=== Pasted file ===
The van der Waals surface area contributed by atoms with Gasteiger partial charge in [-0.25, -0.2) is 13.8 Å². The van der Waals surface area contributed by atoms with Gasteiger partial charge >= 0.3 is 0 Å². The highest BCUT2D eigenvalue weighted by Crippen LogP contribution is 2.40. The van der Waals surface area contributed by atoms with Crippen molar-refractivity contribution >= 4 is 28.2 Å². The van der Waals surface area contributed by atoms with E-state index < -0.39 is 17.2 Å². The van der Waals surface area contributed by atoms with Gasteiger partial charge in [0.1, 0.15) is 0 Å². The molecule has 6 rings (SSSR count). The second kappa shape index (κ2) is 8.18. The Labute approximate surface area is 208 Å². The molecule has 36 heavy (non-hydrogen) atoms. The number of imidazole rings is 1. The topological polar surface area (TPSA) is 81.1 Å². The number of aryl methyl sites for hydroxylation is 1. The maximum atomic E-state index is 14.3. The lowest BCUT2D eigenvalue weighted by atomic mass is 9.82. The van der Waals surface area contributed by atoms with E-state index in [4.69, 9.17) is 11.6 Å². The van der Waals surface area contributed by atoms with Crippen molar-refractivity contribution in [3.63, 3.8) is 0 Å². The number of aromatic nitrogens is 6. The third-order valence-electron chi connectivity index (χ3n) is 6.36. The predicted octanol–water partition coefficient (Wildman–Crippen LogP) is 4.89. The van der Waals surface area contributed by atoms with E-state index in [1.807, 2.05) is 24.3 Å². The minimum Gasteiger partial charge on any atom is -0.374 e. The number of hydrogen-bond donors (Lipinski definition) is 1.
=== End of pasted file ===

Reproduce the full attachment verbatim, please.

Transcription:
The van der Waals surface area contributed by atoms with Gasteiger partial charge in [-0.25, -0.2) is 13.8 Å². The van der Waals surface area contributed by atoms with Gasteiger partial charge >= 0.3 is 0 Å². The highest BCUT2D eigenvalue weighted by Crippen LogP contribution is 2.40. The van der Waals surface area contributed by atoms with Crippen molar-refractivity contribution >= 4 is 28.2 Å². The van der Waals surface area contributed by atoms with E-state index < -0.39 is 17.2 Å². The van der Waals surface area contributed by atoms with Gasteiger partial charge in [0.1, 0.15) is 0 Å². The molecule has 6 rings (SSSR count). The second kappa shape index (κ2) is 8.18. The Labute approximate surface area is 208 Å². The molecule has 36 heavy (non-hydrogen) atoms. The number of imidazole rings is 1. The topological polar surface area (TPSA) is 81.1 Å². The number of aryl methyl sites for hydroxylation is 1. The maximum atomic E-state index is 14.3. The lowest BCUT2D eigenvalue weighted by atomic mass is 9.82. The van der Waals surface area contributed by atoms with E-state index in [4.69, 9.17) is 11.6 Å². The van der Waals surface area contributed by atoms with Crippen molar-refractivity contribution in [3.63, 3.8) is 0 Å². The number of aromatic nitrogens is 6. The third-order valence-electron chi connectivity index (χ3n) is 6.36. The predicted octanol–water partition coefficient (Wildman–Crippen LogP) is 4.89. The van der Waals surface area contributed by atoms with E-state index in [1.807, 2.05) is 24.3 Å². The minimum Gasteiger partial charge on any atom is -0.374 e. The number of hydrogen-bond donors (Lipinski definition) is 1.